Media execs weigh in on working with Netflix

Heads from CBC, Corus and Bell on why a deal with the SVOD can be like "sleeping with the enemy," issues with funding premium content and the challenges they face for ad dollars.
Media Leaders panel

When a panel of Canada’s top media executives gathered Thursday to discuss industry issues, the conversation inevitably turned to Netflix.

“The percentage of homes that Netflix is in and the amount of tuning that’s going – they kind of slid under the radar a bit, but when you dig into it, it’s pretty spectacular,” Barb Williams, EVP and COO of Corus Entertainment said during the media leaders panel at the Banff World Media Festival’s Connect TO event at the Glenn Gould Studio in Toronto.

The stiff competition for viewership that Netflix and other SVODs present was brought up several times throughout the course of the panel, which was moderated by former Shaw Media COO Christine Shipton. Joining Williams on stage were Heather Conway, EVP of English Services at CBC and Randy Lennox, newly appointed president of Bell Media.

“Netflix is a very, very, very powerful force in this country, never mind the world, from a content point of view. And [partnering with it to create content] is sleeping with the enemy. And they are the enemy,” Williams said.

She added that while Corus will partner with Netflix again on season two of Travelers, and perhaps other series in the future, the media company is trying to figure out the right balance to financing premium quality content.

“We’re all acknowledging that we can make [great content] if we get the money to do it. But who are the right partners and what are the right terms? What is a win in the short term but might be very damaging in the long term?” she said. “Maybe you could do one or two [shows] with them, but you don’t want your whole slate with [Netflix].”

Conway added that two seasons of House of Cards cost $100 million, nearly the entire annual non-news budget of the pubcaster. With regards to the CBC’s partnerships with Netflix on two upcoming series, Anne and Alias Grace, she said the SVOD’s participation meant CBC had significantly higher budgets to work with. “To compete with the quality of content, it does cost money,” she said. “That’s not to say that Canadian creators can’t compete, but Canadian creators aren’t often given the kind of budget that allows them to compete. [So] leveraging what we have through partnerships gives our creators a chance to do that.”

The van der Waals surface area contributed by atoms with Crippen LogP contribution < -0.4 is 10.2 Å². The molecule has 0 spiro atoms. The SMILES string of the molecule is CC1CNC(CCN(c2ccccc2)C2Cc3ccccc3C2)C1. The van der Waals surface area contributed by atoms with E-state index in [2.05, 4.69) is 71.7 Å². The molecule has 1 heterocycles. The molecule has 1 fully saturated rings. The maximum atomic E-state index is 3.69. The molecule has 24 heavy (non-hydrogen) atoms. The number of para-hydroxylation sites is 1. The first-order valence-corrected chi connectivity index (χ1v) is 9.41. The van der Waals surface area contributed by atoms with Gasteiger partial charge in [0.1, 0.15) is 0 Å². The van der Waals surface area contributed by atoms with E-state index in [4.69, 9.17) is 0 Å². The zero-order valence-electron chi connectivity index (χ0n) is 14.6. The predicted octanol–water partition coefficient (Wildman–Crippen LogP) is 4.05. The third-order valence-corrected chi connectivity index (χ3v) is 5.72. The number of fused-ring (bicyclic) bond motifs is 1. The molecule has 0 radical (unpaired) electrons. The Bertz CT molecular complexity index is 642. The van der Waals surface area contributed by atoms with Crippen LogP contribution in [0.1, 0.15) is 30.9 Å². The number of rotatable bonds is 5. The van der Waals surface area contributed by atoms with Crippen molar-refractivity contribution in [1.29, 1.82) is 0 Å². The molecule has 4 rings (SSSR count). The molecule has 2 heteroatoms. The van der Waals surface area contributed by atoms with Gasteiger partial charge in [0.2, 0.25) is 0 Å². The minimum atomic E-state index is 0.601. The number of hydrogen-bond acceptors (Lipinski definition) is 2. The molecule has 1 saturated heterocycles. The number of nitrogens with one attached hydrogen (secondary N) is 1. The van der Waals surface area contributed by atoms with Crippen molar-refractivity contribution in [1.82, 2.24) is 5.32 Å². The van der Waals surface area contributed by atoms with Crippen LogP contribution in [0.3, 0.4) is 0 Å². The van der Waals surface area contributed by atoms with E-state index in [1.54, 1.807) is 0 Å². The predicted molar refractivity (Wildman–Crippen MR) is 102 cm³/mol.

Lennox noted, however, that the virtual duopoly that Netflix and Hulu present puts Canadian broadcasters at a slight disadvantage. “We did a 50/50 joint venture on Frontier with Netflix and we are doing Russell Peters’ The Indian Detective with Netflix, so we certainly aren’t precluding it, but I’d sure rather have six or seven [SVODs] than one or two [vying for our content] because the terms can be strenuous in terms of those deals.”

(At this point, a man in the audience, which was largely comprised of producers, said, “Now you know how I feel,” presumably referencing the broadcasting oligopoly in Canada.)

While OTT platforms certainly present serious competition for eyeballs and are forcing traditional broadcasters to invest more in content, Conway added SVODs are also conditioning audiences to be “adlergic.”

“We are training the audience through the OTT experience to have a low tolerance for advertising,” she said.

She added that the issue facing broadcasters isn’t TV dollars being replaced by “digital dimes,” it’s that there are so many competitors in the digital space.

“When you’re buying display video on digital you’re paying the same CPMs as you are for TV now. The big challenge is most of that inventory still gets eaten up by YouTube, by Facebook ads, Facebook video. Your competitors are now moving into that lucrative space in digital that is video and we’re all limited because the inventory that [we] can make available is not as great as the others have,” she said.

Fewer ad dollars means fewer dollars for content, she added. So with ad dollars harder to come by, broadcasters are looking for alternative sources of revenue.

Lennox gave the example of Bell Media’s recent partnership with Iconic Entertainment Studios to produce Bat Out of Hell: The Musical.

He noted that Bell is working with broadcasters around the world to air the live theatre performance on television, in the same way that NBC aired its Grease and Hairspray live events on linear. In addition to signing broadcast partnerships for the theatre event, Bell also has the merchandizing rights to the event – another added source of revenue.

While Lennox and Williams explained the new ways in which their companies are working with partners to increase revenues, Conway took the time to remind the audience that CBC has submitted a proposal to Canadian Heritage to transition to an ad-free model.

“In as much as we do value our advertisers today, our model in the future is we would like to get out of [advertising],” she said.

To which Lennox replied, “We would like you to, too.”

Conway added that by going ad-free, the CBC could focus on its cultural mandate and at the same time give a boost to private broadcasters.

“The study that we commissioned from Nordicity does show that two-thirds of our ad revenue would migrate to two companies,” she said. “It would be helpful, I think, to have those funds, as we are all are struggling with the transitions that we’ve talked about. The public broadcaster doesn’t have to be in that space.”